We can be anywhere and witness God, even in a fast food restaurant. The question is: Are you observant enough to know it when you see it?
As Christians, we often go through life, wearing crosses or making some display of our faith to the public, but if someone asked you the question: How does the fact that Christ died on the cross affect you on a daily basis? How would you respond? 99% of people that profess to be Christians don’t know what Christ’s crucifixion provided us on a daily basis. I saw this on a TV show recently, a researcher trying to figure out the reason that attendance is down in churches nationwide, asked that question of hundreds of professed Christians. They had an overwhelming response of silence. (You know, when the editor of the TV story puts in the sound of crickets chirping in the darkness and the video does a close up on their blank expressions!) They know why they are Christians, because He died for us to receive eternal life in heaven. But they didn’t know how that gift affected them in their daily lives.
I thought on that for a while. It is not an easy question to answer right away. Your first thought is salvation, but we don’t witness it daily – or do we?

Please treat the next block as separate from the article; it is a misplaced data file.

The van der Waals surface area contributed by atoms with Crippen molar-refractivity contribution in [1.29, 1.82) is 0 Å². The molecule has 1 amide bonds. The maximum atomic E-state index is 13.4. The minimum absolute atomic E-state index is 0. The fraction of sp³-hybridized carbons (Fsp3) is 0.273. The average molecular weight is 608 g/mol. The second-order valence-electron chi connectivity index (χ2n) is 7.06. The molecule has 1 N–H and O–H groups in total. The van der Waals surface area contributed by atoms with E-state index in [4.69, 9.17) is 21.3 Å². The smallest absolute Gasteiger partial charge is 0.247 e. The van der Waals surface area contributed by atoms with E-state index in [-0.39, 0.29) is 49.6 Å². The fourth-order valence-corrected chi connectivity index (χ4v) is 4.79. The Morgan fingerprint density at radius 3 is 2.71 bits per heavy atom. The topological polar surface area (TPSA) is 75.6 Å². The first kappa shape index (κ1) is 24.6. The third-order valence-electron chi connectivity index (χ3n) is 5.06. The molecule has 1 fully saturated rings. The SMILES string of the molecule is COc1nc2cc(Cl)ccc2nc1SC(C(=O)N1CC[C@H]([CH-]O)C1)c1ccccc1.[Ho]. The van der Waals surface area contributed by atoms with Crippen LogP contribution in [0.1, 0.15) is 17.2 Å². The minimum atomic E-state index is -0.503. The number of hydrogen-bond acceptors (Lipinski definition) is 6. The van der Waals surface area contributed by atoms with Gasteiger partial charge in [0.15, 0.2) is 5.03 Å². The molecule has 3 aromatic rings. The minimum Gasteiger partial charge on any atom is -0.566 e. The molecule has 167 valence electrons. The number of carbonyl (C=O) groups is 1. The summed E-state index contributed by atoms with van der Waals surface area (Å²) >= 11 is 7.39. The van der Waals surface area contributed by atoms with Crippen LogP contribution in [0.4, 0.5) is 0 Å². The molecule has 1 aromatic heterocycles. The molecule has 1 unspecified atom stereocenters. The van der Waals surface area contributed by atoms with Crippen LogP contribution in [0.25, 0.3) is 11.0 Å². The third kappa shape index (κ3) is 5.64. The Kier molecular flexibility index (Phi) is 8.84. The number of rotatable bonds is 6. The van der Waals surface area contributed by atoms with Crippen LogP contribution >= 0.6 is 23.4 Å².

Last Saturday, my family was sitting in Kentucky Fried Chicken. It was early for the lunchtime, and the crowd hadn’t shown up yet. We were the only ones sitting in the restaurant, and there were 4 employees in the cooking area relatively bored. A man looking to be about 20 to 30 years old walked up to the counter. He was cleanly dressed in fairly fashionable clothes. He asked for a certain employee. They asked if they could say who was asking for this girl, and he said, “No one of importance, I just want to thank her.” This caught our attention, and we couldn’t help listening. We were sitting in the closest table to the counter. The girl came up to the counter, a co-worker stayed back for her protection, because they watch out for each other. The man said to the girl, “Do you remember me? I came in here early in the week and didn’t have the money to pay for my meal, and you paid it for me?” At first, the girl looked at him as though she was trying to figure out if she really remembered him. Then her face opened up like she couldn’t believe this man had come back to thank her. He then handed her an envelope and said again, “ I just want to thank you, I hope you enjoy this” and quickly walked out. He never spoke his name. The co-worker looked shocked too and quickly asked the girl what was in the envelope. She said with a smile on her face, “It’s a Caliche’s gift certificate”. Caliche’s is a local frozen custard shop. At that point, my family looked at each other at the table and thought, “Awww, how sweet is that”. It was sweet of the girl to pay for the man’s meal, and sweet of him to repay her in kindness. And by the look of this man, he was not homeless or destitute. How many people would have paid for his lunch in the same way they would help a needy person? We are often quick to help people who we think are worthy of our money or time based on our need to judge their situation and our need to feel good. But sometimes, you may not be helping someone who is physically hungry; maybe you are helping someone who is spiritually hungry.